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Major league baseball pitching money at lawmakers, lobbyists

Updated:
WASHINGTON (AP) _ Major league baseball is stepping up to the plate at the only game in this town _ politics.

Baseball has increased spending on lobbying and political contributions as it seeks to block efforts in Congress aimed at stopping the sport from eliminating two money-losing teams.

The commissioner's office spent around $1.2 million on lobbying in 2001, more than double the year before, and established a political action committee last summer, when baseball was preparing its contraction plan.

In the first quarter of this year, the PAC made contributions to 10 members of Congress, six of whom are on either the House or Senate judiciary committees. Those committees are reviewing legislation seeking to prevent baseball from eliminating the Minnesota Twins and Montreal Expos.

The legislation would tweak baseball's antitrust exemption by making contraction and relocation of teams subject to antitrust challenges.

Larry Noble, executive director of the Center for Responsive Politics, said a PAC lets baseball get access to important lawmakers.

``What most groups have found is that it's important to have a presence in Washington beyond just having a lobbyist,'' said Noble, whose organization tracks money in politics.

On the lobbying front, baseball paid its primary firm, Baker & Hostetler, $1.1 million last year and spent $100,000 on outside consultants.

The total was just under $600,000 in 2000, when baseball closed its in-house lobbying shop. The sport is now represented by Lucy Calautti at Baker & Hostetler. She is the wife of Sen. Kent Conrad, D-N.D., and the former chief of staff to Sen. Byron Dorgan, D-N.D.

Conrad has said he will not vote on the legislation if it reaches the Senate floor. Calls to Dorgan's office were not returned. Neither is on the Senate Judiciary Committee.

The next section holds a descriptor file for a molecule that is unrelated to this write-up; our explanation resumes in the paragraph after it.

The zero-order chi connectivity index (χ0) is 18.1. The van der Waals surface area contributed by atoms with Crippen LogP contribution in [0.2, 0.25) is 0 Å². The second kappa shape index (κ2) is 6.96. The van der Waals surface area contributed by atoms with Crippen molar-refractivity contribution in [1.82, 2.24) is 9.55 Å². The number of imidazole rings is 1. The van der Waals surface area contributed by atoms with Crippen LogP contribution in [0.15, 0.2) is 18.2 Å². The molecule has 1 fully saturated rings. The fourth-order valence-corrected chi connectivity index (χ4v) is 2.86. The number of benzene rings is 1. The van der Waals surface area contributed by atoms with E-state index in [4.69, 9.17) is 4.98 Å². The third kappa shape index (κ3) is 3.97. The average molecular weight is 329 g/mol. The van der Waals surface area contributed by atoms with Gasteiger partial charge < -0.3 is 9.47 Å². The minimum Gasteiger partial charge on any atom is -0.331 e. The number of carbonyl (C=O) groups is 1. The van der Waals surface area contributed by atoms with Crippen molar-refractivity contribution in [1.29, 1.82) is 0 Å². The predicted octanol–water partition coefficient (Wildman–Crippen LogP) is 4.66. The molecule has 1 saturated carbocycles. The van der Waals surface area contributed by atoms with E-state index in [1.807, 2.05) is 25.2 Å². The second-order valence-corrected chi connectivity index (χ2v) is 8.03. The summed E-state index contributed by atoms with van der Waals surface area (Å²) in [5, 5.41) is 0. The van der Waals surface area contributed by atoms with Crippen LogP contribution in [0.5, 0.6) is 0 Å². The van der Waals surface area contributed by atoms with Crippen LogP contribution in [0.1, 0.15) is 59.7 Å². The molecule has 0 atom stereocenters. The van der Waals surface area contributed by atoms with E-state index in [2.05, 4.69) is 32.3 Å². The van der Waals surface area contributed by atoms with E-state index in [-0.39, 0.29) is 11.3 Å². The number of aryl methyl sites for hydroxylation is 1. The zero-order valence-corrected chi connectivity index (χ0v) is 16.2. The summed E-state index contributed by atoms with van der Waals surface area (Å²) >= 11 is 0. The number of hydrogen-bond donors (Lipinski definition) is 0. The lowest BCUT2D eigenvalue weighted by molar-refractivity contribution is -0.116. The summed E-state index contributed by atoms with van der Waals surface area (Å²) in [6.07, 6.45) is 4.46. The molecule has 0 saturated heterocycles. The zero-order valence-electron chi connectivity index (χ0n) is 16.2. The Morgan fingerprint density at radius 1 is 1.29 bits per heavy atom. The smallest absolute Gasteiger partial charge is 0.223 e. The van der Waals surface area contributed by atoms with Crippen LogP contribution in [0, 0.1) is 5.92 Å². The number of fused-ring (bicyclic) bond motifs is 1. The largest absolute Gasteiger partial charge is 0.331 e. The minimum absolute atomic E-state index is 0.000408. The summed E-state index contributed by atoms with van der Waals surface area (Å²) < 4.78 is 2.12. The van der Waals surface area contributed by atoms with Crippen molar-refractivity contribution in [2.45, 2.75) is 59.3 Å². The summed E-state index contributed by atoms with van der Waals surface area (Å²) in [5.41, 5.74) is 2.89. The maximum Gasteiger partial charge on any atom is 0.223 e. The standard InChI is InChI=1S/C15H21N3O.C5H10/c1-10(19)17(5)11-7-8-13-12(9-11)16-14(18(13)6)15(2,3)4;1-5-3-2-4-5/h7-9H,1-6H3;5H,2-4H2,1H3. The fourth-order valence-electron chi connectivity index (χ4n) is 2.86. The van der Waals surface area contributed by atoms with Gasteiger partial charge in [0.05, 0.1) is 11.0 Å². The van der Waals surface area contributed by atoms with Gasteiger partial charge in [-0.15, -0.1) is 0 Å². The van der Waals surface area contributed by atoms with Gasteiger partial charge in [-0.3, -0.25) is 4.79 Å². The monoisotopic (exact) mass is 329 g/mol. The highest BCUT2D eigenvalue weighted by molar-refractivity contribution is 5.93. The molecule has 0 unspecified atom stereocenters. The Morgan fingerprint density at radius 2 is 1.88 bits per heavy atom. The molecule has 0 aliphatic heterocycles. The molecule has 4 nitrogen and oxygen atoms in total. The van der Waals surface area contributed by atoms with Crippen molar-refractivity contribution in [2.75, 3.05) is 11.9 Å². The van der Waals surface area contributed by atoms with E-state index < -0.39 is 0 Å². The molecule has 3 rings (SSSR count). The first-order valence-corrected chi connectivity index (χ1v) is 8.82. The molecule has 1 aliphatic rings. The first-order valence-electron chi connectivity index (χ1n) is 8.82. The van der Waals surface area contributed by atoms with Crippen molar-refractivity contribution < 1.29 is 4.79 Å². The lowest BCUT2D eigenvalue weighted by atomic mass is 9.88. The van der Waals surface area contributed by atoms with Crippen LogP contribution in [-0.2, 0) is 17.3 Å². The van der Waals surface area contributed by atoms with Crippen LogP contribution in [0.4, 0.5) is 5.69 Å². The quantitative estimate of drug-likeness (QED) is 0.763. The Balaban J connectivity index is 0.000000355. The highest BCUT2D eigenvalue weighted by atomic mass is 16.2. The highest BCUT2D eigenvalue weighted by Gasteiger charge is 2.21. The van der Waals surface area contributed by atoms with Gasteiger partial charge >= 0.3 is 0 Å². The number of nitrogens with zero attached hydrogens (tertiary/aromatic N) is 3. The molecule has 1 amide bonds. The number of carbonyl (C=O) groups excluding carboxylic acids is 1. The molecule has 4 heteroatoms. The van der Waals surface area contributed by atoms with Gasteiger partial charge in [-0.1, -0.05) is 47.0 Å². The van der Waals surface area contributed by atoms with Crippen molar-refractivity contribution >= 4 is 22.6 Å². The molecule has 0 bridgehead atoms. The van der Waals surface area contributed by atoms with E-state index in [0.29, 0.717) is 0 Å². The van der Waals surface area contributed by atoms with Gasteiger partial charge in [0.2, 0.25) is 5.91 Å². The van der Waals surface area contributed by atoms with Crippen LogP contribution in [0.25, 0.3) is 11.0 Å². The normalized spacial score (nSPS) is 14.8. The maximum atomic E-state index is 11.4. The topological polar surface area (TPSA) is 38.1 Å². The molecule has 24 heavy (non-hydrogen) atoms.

Calautti said last year's lobbying numbers were comparable to spending in previous years, with 2000 an exception because baseball's lobbying shop was closing.

The lobbying activity ranged from discussing pending legislation with lawmakers and their staffs, to working with lawyers to help prepare baseball executives such as Commissioner Bud Selig for congressional testimony.

Although much of the lobbying was on preserving the antitrust exemption, baseball also promoted a ban on Internet gambling, which has twice passed the Senate but has stalled in the House; copyright protection of its games on the Web, which has not been introduced in Congress; and the continued post-Sept. 11 federal ban of banner-towing planes over stadiums.

Calautti said baseball lobbied virtually every member of the judiciary committees, arguing the sport has used the antitrust exemption to prevent teams from moving. Baseball made the point that leagues without the exemption, such as the NFL, have been powerless to stop teams from moving, alienating fans and hurting local economies.

She also argued that minor league baseball _ which has teams in nearly every congressional district in the country _ would be jeopardized if major league baseball lost its antitrust exemption. A major league team would not have exclusive rights to its minor league players without the exemption, baseball says, and therefore would be less likely to subsidize its minor league teams.

``Members of Congress really care about that argument _ a minor league team is kind of like having a Main Street business in your home town,'' Calautti said.

Among those receiving $1,000 checks from the PAC were four members of the Senate Judiciary Committee: Orrin Hatch of Utah, the panel's top Republican; Mike DeWine of Ohio, the top Republican on the committee's antitrust subcommittee; Sen. Jeff Sessions, R-Ala.; and Dick Durbin, D-Ill.

DeWine's communications director, Mike Dawson, said the contribution was one of 20 or 25 the senator received at a fund-raiser.

``Contributions don't influence our position on any issue,'' he said.

The PAC also gave $1,000 each to two members of the House Judiciary Committee: Henry Hyde, R-Ill., and Robert Wexler, D-Fla.

Baseball's PAC raised $55,000 last quarter from owners, executives and family members of a half-dozen teams _ the Los Angeles Dodgers, New York Mets, Arizona Diamondbacks, San Diego Padres, Chicago White Sox and St. Louis Cardinals.
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